…I love the cinema, the theatre, performing, reading, writing, travelling and ironic arts and crafts. At Christmas I made a two foot tower of Ferrero Rocher.
Who were your top five stars of 2011? Kate Middleton, Peter Dinklage, Benedict Cumberbatch, Steve Jobs and CFBDSIR 1458 10b
If you were a fly on the wall where would you be? On the wall
How good are you with criticism, constructive or otherwise? Average to poor
What celebrity would you most like to interview and what one question would you ask? Jesus Christ. How do you feel about men who love other men?
(This one I repeated in my screen Players accumulate reward points every time they play real money casino games at Winnings. test and tried to explain to the bored researcher, at length, that religious homophobia is a fallacy and it would be good to know for certain whether or not Jesus Hates Gays is a misquote. He said “well, I think that”s the only time I”m going to hear that answer today” and put a visible cross on his paper)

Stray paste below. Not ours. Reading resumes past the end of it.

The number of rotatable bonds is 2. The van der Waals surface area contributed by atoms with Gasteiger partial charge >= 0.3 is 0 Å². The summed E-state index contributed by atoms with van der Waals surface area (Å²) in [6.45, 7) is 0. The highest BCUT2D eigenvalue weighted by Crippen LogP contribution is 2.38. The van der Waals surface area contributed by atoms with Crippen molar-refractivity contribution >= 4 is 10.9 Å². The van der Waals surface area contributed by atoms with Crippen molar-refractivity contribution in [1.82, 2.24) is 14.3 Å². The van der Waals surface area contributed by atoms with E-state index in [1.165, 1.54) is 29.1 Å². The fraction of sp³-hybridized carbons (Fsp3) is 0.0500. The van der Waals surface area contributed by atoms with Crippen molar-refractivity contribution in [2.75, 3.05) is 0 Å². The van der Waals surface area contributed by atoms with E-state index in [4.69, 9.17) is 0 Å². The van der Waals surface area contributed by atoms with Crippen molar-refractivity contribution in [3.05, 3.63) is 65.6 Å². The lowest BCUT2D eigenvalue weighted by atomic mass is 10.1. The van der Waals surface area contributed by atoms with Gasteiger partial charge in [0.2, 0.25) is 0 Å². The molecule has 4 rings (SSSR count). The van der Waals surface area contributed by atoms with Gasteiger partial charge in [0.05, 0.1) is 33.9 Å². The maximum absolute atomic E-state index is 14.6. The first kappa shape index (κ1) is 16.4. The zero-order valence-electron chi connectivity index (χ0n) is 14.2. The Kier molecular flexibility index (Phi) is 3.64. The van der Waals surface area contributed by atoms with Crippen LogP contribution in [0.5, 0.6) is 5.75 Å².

I have long suspected that I look exactly like Cinderella, and while I don”t really care about Disney in the way that some people Care About Disney, I thought a season in Paris dressed as princess sounded like a right “laff. Every six months Disney hold open auditions up and down the country over a weekend. On the Saturday in London, 807 people showed up and the man at the desk told me that was well below average. I stood in the queue in my “appropriate movement wear” and surveyed the writhing mass of virulent youth as they warmed their toned and limber limbs. A girl holding her leg above her head turned to face me, beaming. “Is this your first time?”
I laughed. “Yes, of course, isn”t it yours?”
“Oh no. It”s my fifth. I”ve made waiting list twice”. “Waiting list?” She looked at me. “So you make waiting list and you”ve absolutely made the Disney team but there isn”t a spot for you just yet so you just have to be ready incase anybody gets sick or injured and then you”ve got 24 hours to get to Paris.” I asked if that was stressful. “Well, yes, it lasts for six months so you never really go on holiday or take another job just incase they want you and you need to get there right away.” She”d been on waiting list twice (that”s a year of her life, hello GCSE Maths) and she was back in the hopes of making it again.
Behind us a girl announced that all she wanted was to be in the Villain”s Parade where you drive in the car with all the villains. “I just want to be Cruella Deville.” she said. And then said it again, louder and in the style of Cruella Deville in case anyone was watching. “Cool” I said, “best of luck.”